As much as possible, you should let professional mechanics handle the cleaning process in your stead; the cleaning agent may not properly pass through the injectors if you poured it yourself. Aside from that, tests on CO emissions may need to be carried out to determine that your car’s fuel injectors are properly cleaned or not: something you likely will have no knowledge of.

Thursday, April 3, 2014

Take Advantage of Pennzoil’s Platinum Synthetic Oil Promo at Apache

At Apache Oil Company, we are currently running a promotion that allows anyone who buys more than five quarts of Pennzoil Platinum to receive a $10 rebate from Pennzoil. Our team is proud to be able to promote this synthetic oil product that can help vehicle owners save even more money throughout the lifetime of their vehicle.

Pennzoil Platinum is the American oil company’s fully synthetic conventional oil alternative for ordinary road vehicles—Pennzoil Ultra, its more sophisticated older brother, is designed for high-performance vehicles. Unlike conventional oil, which is derived from petroleum, synthetic automotive oil is created in laboratories through chemical synthesis. This allows for the creation of an oil that lasts longer between oil changes and can help your vehicle perform better.

Wednesday, April 2, 2014

Driven: Car Dealerships and Automotive Care

Automotive dealerships are like regular retail stores in some ways; the cars being sold in dealerships have to be well-maintained in the same way stores have to manage their stocks closely. However, while stocks in a store can be easily rotated and replenished, car dealerships can’t simply replace their units. Customers want to buy cars that work, so dealers need to keep their automobiles in working condition.

Some motorists believe auto maintenance begins the moment they purchase a car, yet it actually starts even earlier—as soon as the vehicle rolls off the production line. Once automobile dealerships get a hold of a new batch of cars, it’s up to the auto retailers to supply the vehicles with essentials such as liquid coolant, brake fluid, motor oil, and so on. Additionally, dealers will need to keep their units presentable for purchase, so they’ll need a wealth of window cleaning solutions, body wax, rust cleaners, and other car care products.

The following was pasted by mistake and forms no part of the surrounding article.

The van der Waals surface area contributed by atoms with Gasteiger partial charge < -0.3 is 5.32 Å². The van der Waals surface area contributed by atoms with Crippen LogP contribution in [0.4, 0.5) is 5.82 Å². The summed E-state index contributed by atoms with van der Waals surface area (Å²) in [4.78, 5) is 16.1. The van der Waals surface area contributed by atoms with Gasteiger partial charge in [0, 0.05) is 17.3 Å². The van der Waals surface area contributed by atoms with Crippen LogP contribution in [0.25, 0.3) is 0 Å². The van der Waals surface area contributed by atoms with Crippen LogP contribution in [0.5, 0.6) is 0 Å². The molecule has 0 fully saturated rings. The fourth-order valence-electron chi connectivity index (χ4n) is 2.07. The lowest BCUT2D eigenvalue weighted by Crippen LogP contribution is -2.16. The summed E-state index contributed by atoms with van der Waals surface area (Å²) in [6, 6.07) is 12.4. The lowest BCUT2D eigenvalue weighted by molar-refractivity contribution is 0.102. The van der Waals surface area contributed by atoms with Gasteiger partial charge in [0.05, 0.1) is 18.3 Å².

Unlike motorists, who purchase their auto maintenance supplies from specialty stores, dealerships acquire their products from specialty suppliers. Since dealers handle numerous automobiles on a daily basis, they’ll need stocks upon stocks of car supplies, and only through bulk suppliers can dealers acquire these important products wholesale. Dealerships typically have one or two suppliers at hand to immediately fix them up with much-needed supplies upon request.

Tuesday, April 1, 2014

Apache Fleet Fuel Programs and On Site Fuel Service

Apache Oil Company is the first choice in Southeast Texas for fleet fuel programs and on site fuel services by a locally owned company. Our expert staff will meet with you face to face and understand what your business needs are, and how Apache fleet fuel programs and on site fuel services will fit your needs and take un-necessary work out of your business.

How does that work, you ask?

First, our account manager will visit your company or site, and understand the fueling requirements in your business. No obligation, on your terms. Most of our account managers are veteran distribution experts and former fleet managers themselves, not simply order-takers who sold some other product line last month and rely on second-hand information from subject matter experts back at the office.